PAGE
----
Collection No 7

Behind Design

Design Thinking in Harvard Square

The business community’s growing interest in design recently took frog to Harvard’s Innovation Lab for a crash course in the process and techniques of sensemaking, or how we turn qualitative research data into design.

frog Strategy Director Scott King, and Participatory Design Director Turi McKinley joined me to facilitate intense bootcamps for three classes in renowned Harvard Business School professor Srikant Datar’s Human Centered Design course. Professor Datar has been working with firms such as frog, IDEO, Luma Institute, SIT (Systematic Inventive Thinking), and Continuum to shape his curriculum and offer students access to contemporary design and innovation methods. This was our second year participating.

Professor Datar notes in the introduction to his syllabus:

“Innovation & Design Thinking allows students to develop basic skills in creative problem solving, innovation, and human‐centered “design thinking.” Innovation has become increasingly important because of the rapid evolution in products and business models and the ever more complicated world in which businesses and organizations operate. The course focuses on the manager’s or leader’s role as an innovator and facilitator of innovation by others. The primary objective of the course is to help students develop creative thinking skills—key to innovation. These include the ability to gain deep insights about users (the core of design thinking), to define and reframe problems, and to generate solutions or alternative approaches that are more effective than those that already exist.”

The class gave students a taste of the sensemaking process by using first hand research — directly engaging in the act by drawing insights from existing data sets, such as typed interview transcripts from recent in-store retail ethnographies. Prior to class, in teams of approximately five, students gathered in teams of five to study the data to find similarities and differences. Then, they externalized and grouped their observations in order to draw out the insights. From there, each team used their insights to develop opportunity statements that may inform the design of a new way to shop and buy merchandise from a retail department store. Our frogThink Toolkit provided handy creative collaboration tools and templates, both in class and for teams to use, as they progress in their projects and studies.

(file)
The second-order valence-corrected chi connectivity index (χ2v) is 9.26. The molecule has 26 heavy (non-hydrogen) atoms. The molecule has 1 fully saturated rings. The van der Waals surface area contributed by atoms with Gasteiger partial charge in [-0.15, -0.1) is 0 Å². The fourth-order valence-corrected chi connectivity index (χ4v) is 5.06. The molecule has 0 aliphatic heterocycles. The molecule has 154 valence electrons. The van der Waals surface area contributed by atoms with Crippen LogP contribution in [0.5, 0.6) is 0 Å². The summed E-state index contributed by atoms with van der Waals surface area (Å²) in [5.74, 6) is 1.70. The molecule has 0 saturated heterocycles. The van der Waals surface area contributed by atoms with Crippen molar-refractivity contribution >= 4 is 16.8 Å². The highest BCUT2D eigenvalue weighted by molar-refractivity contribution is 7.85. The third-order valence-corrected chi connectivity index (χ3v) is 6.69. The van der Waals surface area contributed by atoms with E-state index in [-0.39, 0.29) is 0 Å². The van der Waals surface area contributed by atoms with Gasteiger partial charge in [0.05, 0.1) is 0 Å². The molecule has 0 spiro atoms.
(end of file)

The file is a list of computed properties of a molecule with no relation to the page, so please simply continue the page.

Following the work session, the frog team presented a 20-minute case study featuring a project with similar objectives that applied the same sensemaking methodologies to inspire the design of new transaction experiences for customers.

Students were introduced to basic competencies and concepts such as:

  • Applying methods of design synthesis including externalization, affinity grouping, insight generation, and concept development in the context of a design problem
  • Understanding how research and synthesis inform and inspire the design process
  • Drawing insights from data and methods of communicating design synthesis results to stakeholders
  • Conceptualization techniques, intended to visualize opportunities and possible solutions to design problems

For theoretical good measure, each class read texts by some of the leading thinkers in the field of design research including former frog Jon Kolko’s Exposing the Magic of Design, Nigel Cross’ Designerly Ways of Knowing; Mary Jo Bitner, Amy L. Ostrom, and Felicia N. Morgan’s Service Blueprinting: A Practical Technique for Service Innovation; and, a recent contribution to frog’s Insights series by this author in collaboration with Scott King, and Vu Le, Uncommon Sense: The New Role of Sensing in Design Research. You can read up on these books and more in our review of other helpful literature in What You Will Find On A Design Researcher’s Bookshelf.

Enjoy a peek into the day’s events below.







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